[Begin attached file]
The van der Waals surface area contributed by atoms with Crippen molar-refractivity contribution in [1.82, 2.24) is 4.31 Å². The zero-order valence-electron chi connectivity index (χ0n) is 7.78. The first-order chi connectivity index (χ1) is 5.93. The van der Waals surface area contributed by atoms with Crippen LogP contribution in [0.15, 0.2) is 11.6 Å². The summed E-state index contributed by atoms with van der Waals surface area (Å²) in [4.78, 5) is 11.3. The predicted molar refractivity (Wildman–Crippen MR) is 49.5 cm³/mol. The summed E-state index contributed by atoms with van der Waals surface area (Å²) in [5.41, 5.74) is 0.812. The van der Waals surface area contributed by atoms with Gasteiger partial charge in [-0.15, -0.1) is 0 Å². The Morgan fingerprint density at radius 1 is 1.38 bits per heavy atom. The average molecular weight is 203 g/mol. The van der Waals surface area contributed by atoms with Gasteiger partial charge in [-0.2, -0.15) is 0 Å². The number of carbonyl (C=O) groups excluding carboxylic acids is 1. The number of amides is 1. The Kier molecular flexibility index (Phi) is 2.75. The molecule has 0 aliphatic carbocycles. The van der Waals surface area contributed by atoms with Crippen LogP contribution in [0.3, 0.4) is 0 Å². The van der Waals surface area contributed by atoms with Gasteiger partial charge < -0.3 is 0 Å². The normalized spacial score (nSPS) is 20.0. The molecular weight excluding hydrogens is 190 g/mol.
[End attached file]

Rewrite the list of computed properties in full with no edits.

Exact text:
The van der Waals surface area contributed by atoms with Crippen molar-refractivity contribution in [1.82, 2.24) is 4.31 Å². The zero-order valence-electron chi connectivity index (χ0n) is 7.78. The first-order chi connectivity index (χ1) is 5.93. The van der Waals surface area contributed by atoms with Crippen LogP contribution in [0.15, 0.2) is 11.6 Å². The summed E-state index contributed by atoms with van der Waals surface area (Å²) in [4.78, 5) is 11.3. The predicted molar refractivity (Wildman–Crippen MR) is 49.5 cm³/mol. The summed E-state index contributed by atoms with van der Waals surface area (Å²) in [5.41, 5.74) is 0.812. The van der Waals surface area contributed by atoms with Gasteiger partial charge in [-0.15, -0.1) is 0 Å². The Morgan fingerprint density at radius 1 is 1.38 bits per heavy atom. The average molecular weight is 203 g/mol. The van der Waals surface area contributed by atoms with Gasteiger partial charge in [-0.2, -0.15) is 0 Å². The number of carbonyl (C=O) groups excluding carboxylic acids is 1. The number of amides is 1. The Kier molecular flexibility index (Phi) is 2.75. The molecule has 0 aliphatic carbocycles. The van der Waals surface area contributed by atoms with Crippen LogP contribution in [0.3, 0.4) is 0 Å². The van der Waals surface area contributed by atoms with Gasteiger partial charge < -0.3 is 0 Å². The normalized spacial score (nSPS) is 20.0. The molecular weight excluding hydrogens is 190 g/mol.